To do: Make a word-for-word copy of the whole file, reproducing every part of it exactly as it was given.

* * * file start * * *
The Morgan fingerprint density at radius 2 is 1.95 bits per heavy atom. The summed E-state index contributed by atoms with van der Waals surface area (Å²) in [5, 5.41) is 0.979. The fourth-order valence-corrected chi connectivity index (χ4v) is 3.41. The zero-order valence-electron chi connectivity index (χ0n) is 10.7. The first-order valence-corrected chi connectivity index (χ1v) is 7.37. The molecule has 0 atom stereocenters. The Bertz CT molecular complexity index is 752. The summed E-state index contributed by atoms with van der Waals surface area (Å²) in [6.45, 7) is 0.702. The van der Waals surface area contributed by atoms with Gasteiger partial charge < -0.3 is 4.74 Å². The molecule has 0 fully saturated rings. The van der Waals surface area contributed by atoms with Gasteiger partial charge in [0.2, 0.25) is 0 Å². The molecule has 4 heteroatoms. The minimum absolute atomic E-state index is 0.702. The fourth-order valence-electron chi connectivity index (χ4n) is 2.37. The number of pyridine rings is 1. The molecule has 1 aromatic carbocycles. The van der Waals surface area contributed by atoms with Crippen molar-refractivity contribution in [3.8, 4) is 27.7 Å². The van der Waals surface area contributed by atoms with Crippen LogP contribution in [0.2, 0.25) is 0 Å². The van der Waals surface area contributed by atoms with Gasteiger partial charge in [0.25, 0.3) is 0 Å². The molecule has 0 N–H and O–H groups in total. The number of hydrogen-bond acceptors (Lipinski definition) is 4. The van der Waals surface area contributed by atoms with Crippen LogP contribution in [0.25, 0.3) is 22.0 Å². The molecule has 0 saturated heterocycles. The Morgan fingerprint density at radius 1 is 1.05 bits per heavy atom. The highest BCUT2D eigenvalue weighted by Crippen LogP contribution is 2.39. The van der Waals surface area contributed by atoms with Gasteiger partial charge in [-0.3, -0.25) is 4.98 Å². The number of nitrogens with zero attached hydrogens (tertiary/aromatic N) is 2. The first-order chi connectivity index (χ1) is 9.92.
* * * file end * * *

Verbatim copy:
The Morgan fingerprint density at radius 2 is 1.95 bits per heavy atom. The summed E-state index contributed by atoms with van der Waals surface area (Å²) in [5, 5.41) is 0.979. The fourth-order valence-corrected chi connectivity index (χ4v) is 3.41. The zero-order valence-electron chi connectivity index (χ0n) is 10.7. The first-order valence-corrected chi connectivity index (χ1v) is 7.37. The molecule has 0 atom stereocenters. The Bertz CT molecular complexity index is 752. The summed E-state index contributed by atoms with van der Waals surface area (Å²) in [6.45, 7) is 0.702. The van der Waals surface area contributed by atoms with Gasteiger partial charge < -0.3 is 4.74 Å². The molecule has 0 fully saturated rings. The van der Waals surface area contributed by atoms with Gasteiger partial charge in [0.2, 0.25) is 0 Å². The molecule has 4 heteroatoms. The minimum absolute atomic E-state index is 0.702. The fourth-order valence-electron chi connectivity index (χ4n) is 2.37. The number of pyridine rings is 1. The molecule has 1 aromatic carbocycles. The van der Waals surface area contributed by atoms with Crippen molar-refractivity contribution in [3.8, 4) is 27.7 Å². The van der Waals surface area contributed by atoms with Crippen LogP contribution in [0.2, 0.25) is 0 Å². The van der Waals surface area contributed by atoms with Gasteiger partial charge in [0.25, 0.3) is 0 Å². The molecule has 0 N–H and O–H groups in total. The number of hydrogen-bond acceptors (Lipinski definition) is 4. The van der Waals surface area contributed by atoms with Crippen LogP contribution in [0.25, 0.3) is 22.0 Å². The molecule has 0 saturated heterocycles. The Morgan fingerprint density at radius 1 is 1.05 bits per heavy atom. The highest BCUT2D eigenvalue weighted by Crippen LogP contribution is 2.39. The van der Waals surface area contributed by atoms with Gasteiger partial charge in [-0.3, -0.25) is 4.98 Å². The number of nitrogens with zero attached hydrogens (tertiary/aromatic N) is 2. The first-order chi connectivity index (χ1) is 9.92.